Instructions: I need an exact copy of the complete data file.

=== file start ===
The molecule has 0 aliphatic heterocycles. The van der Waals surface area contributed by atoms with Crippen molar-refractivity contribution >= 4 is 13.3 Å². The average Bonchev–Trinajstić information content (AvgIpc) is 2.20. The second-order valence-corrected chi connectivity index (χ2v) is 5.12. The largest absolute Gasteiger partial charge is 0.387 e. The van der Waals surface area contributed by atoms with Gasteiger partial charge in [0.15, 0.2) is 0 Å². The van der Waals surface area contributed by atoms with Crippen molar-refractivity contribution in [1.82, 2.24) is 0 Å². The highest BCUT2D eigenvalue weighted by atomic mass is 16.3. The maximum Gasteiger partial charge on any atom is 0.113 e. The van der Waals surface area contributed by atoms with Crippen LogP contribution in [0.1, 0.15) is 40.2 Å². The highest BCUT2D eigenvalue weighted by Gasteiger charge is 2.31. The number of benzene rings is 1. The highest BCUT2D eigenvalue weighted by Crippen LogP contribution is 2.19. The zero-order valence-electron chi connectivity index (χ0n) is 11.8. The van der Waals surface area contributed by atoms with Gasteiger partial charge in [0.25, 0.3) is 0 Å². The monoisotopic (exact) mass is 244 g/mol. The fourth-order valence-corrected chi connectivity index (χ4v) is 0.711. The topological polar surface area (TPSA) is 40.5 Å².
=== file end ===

The molecule has 0 aliphatic heterocycles. The van der Waals surface area contributed by atoms with Crippen molar-refractivity contribution >= 4 is 13.3 Å². The average Bonchev–Trinajstić information content (AvgIpc) is 2.20. The second-order valence-corrected chi connectivity index (χ2v) is 5.12. The largest absolute Gasteiger partial charge is 0.387 e. The van der Waals surface area contributed by atoms with Gasteiger partial charge in [0.15, 0.2) is 0 Å². The van der Waals surface area contributed by atoms with Crippen molar-refractivity contribution in [1.82, 2.24) is 0 Å². The highest BCUT2D eigenvalue weighted by atomic mass is 16.3. The maximum Gasteiger partial charge on any atom is 0.113 e. The van der Waals surface area contributed by atoms with Crippen LogP contribution in [0.1, 0.15) is 40.2 Å². The highest BCUT2D eigenvalue weighted by Gasteiger charge is 2.31. The number of benzene rings is 1. The highest BCUT2D eigenvalue weighted by Crippen LogP contribution is 2.19. The zero-order valence-electron chi connectivity index (χ0n) is 11.8. The van der Waals surface area contributed by atoms with Gasteiger partial charge in [0.25, 0.3) is 0 Å². The monoisotopic (exact) mass is 244 g/mol. The fourth-order valence-corrected chi connectivity index (χ4v) is 0.711. The topological polar surface area (TPSA) is 40.5 Å².